Quantcast
Latest Stories

Bishop Cruz calls for stop to ivory use

By

Archbishop Emeritus Oscar Cruz

Archbishop Emeritus Oscar Cruz called on the public to refrain from using ivory tusks for religious images.

Cruz said the use of ivory tusks for religious images should be stopped “because it is contrary to the signs of the times.”

“Elephants are already endangered and that reason itself dictates that we get rid of ivory. There are better materials like kamagong, iron, wood, molave. Besides, the moment you have ivory in an image, you’re courting danger because they are attractive to thieves and they are saleable,” Cruz said in an interview.

Cruz added, though, that  he didn’t know of any Church law expressly banning the use of ivory for religious images.

Dangerous to Church

For activist priest Robert Reyes, turning religious icons and altars into kingly material possessions is dangerous to the Church.

“Sacred images are important symbols but they need not be of gold or ivory,” Reyes said in a statement sent to the Inquirer, in reaction to reports on the Philippines’ involvement in the illegal trade of ivory from elephant tusks to transform them into holy images.

He said what made the religious icons sacred was “our faith not the value of the material of which they are made.”

Cruz admitted that he himself had put up two museums—one in San Fernando, Pampanga and another in Dagupan—where religious images made of ivory were stored.

“There was a time when ivory was freely marketed because there were no worries about the elephants being endangered at that time. The marketing of ivory in those times was not an issue. But this time it’s different,” he added.

“Is this priest [Msgr. Cristobal Garcia] guilty of ivory smuggling, I don’t know. What I know is that even former First Lady Imelda Marcos was very fond of collecting ivory images. It’s true that there used to be lots of ivory and they were used for religious images but that was when there was still no prohibition on trading and the elephants were not endangered yet,” he said.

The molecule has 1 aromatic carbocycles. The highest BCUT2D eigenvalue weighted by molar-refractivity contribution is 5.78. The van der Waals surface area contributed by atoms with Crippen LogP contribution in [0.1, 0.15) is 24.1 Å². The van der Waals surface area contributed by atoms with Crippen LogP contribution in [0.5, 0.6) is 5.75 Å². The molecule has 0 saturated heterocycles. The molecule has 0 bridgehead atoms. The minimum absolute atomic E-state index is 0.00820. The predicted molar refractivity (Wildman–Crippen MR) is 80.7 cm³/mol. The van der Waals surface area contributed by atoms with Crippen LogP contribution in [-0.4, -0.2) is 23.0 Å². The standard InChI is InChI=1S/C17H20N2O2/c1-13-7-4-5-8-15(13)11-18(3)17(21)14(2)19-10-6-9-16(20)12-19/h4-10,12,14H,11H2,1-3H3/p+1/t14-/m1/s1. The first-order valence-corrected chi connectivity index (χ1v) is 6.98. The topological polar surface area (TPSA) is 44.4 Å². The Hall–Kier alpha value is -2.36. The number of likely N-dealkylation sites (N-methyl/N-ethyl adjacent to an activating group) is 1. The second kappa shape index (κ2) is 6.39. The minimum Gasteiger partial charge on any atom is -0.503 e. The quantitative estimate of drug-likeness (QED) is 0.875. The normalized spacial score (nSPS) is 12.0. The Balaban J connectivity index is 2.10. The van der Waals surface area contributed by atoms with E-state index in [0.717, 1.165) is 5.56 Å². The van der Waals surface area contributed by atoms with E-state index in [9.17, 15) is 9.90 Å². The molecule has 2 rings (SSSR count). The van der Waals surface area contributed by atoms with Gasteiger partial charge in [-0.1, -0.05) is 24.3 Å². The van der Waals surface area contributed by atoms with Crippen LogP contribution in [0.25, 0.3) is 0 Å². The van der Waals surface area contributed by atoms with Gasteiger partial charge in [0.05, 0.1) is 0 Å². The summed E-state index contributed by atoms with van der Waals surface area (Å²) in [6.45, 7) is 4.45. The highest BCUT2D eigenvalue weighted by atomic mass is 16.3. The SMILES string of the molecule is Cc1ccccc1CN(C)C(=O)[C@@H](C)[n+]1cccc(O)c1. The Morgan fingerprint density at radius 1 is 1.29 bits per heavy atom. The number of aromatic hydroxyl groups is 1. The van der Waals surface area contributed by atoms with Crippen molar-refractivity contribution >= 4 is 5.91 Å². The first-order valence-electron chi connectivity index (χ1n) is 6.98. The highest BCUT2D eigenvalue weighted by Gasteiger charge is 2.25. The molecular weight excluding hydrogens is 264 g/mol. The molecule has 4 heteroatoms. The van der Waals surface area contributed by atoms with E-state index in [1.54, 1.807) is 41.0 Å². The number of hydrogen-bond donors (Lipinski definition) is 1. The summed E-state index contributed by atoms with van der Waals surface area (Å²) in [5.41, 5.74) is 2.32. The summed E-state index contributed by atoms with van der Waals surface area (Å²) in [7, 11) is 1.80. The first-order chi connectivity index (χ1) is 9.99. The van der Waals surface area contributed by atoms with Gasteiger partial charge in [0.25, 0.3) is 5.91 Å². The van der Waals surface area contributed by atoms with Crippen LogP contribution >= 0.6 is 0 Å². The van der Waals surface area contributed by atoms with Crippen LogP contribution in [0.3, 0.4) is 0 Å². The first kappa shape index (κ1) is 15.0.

“I don’t want to comment on what sin he [Garcia] committed. I just want to say that it’s improper if you’ll trade ivory nowadays, we should no longer be making new images out of ivory tusks. But if you collect existing images because you worry that they may be lost or taken away by thieves, that’s OK because I did that myself,” he added.

Reyes assailed the priest named in the NatGeo report who tried to rationalize the Church’s use of illegally traded ivory.

Fr. Vicente Lina Jr., director of the Diocesan Museum of Malolos and curator of his archdiocese’s annual Sto. Niño exhibit, was quoted as saying in the report that icons carved from ivory was a form of “offering to God.”

Crooked line

“It’s straightening up a crooked line: You buy the ivory, which came from a hazy origin, and you turn it into a spiritual item. See?” Lina told NatGeo.

“His voice lowers to a whisper.  ‘Because it’s like buying a stolen item,’” the report said.

Popularly known as the “running priest” for his passion on initiating marathons to raise public awareness about social and political issues, Reyes said the justifications of the priests in the article were “disturbing.”

“I wonder whether we can proudly say, ‘we don’t have elephants in the Philippines but we have elephant tusks turned into sacred objects of worship,’” he said. With a report from Delfin T. Mallari Jr., Inquirer Southern Luzon